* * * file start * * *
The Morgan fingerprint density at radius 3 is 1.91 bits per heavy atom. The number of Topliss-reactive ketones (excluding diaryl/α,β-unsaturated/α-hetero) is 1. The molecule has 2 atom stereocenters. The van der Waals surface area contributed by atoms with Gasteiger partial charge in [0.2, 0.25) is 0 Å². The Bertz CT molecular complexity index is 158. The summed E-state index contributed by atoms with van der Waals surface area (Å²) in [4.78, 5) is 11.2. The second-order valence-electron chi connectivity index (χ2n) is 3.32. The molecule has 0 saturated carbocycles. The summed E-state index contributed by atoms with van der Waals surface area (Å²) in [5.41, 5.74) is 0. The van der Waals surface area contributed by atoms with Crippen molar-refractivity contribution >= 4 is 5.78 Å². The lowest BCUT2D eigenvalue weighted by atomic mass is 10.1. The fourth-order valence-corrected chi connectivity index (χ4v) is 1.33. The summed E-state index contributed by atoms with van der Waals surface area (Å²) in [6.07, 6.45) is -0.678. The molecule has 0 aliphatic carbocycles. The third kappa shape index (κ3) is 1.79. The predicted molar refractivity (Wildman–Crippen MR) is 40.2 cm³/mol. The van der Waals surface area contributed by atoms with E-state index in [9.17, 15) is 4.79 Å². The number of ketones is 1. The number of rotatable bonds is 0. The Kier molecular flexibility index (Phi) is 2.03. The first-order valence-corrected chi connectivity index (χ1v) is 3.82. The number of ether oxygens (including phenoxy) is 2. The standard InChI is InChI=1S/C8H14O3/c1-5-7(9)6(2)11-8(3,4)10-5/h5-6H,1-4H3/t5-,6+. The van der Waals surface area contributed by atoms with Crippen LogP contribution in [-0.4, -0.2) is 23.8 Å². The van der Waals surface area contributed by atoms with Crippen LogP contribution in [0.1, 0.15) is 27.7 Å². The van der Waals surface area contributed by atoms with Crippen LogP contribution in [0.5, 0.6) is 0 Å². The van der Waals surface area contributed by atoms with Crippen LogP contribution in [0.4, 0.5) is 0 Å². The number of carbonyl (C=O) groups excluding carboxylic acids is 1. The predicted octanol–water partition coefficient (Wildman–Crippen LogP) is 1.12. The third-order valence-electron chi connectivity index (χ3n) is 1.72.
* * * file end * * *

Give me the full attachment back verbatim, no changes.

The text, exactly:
The Morgan fingerprint density at radius 3 is 1.91 bits per heavy atom. The number of Topliss-reactive ketones (excluding diaryl/α,β-unsaturated/α-hetero) is 1. The molecule has 2 atom stereocenters. The van der Waals surface area contributed by atoms with Gasteiger partial charge in [0.2, 0.25) is 0 Å². The Bertz CT molecular complexity index is 158. The summed E-state index contributed by atoms with van der Waals surface area (Å²) in [4.78, 5) is 11.2. The second-order valence-electron chi connectivity index (χ2n) is 3.32. The molecule has 0 saturated carbocycles. The summed E-state index contributed by atoms with van der Waals surface area (Å²) in [5.41, 5.74) is 0. The van der Waals surface area contributed by atoms with Crippen molar-refractivity contribution >= 4 is 5.78 Å². The lowest BCUT2D eigenvalue weighted by atomic mass is 10.1. The fourth-order valence-corrected chi connectivity index (χ4v) is 1.33. The summed E-state index contributed by atoms with van der Waals surface area (Å²) in [6.07, 6.45) is -0.678. The molecule has 0 aliphatic carbocycles. The third kappa shape index (κ3) is 1.79. The predicted molar refractivity (Wildman–Crippen MR) is 40.2 cm³/mol. The van der Waals surface area contributed by atoms with E-state index in [9.17, 15) is 4.79 Å². The number of ketones is 1. The number of rotatable bonds is 0. The Kier molecular flexibility index (Phi) is 2.03. The first-order valence-corrected chi connectivity index (χ1v) is 3.82. The number of ether oxygens (including phenoxy) is 2. The standard InChI is InChI=1S/C8H14O3/c1-5-7(9)6(2)11-8(3,4)10-5/h5-6H,1-4H3/t5-,6+. The van der Waals surface area contributed by atoms with Crippen LogP contribution in [-0.4, -0.2) is 23.8 Å². The van der Waals surface area contributed by atoms with Crippen LogP contribution in [0.1, 0.15) is 27.7 Å². The van der Waals surface area contributed by atoms with Crippen LogP contribution in [0.5, 0.6) is 0 Å². The van der Waals surface area contributed by atoms with Crippen LogP contribution in [0.4, 0.5) is 0 Å². The number of carbonyl (C=O) groups excluding carboxylic acids is 1. The predicted octanol–water partition coefficient (Wildman–Crippen LogP) is 1.12. The third-order valence-electron chi connectivity index (χ3n) is 1.72.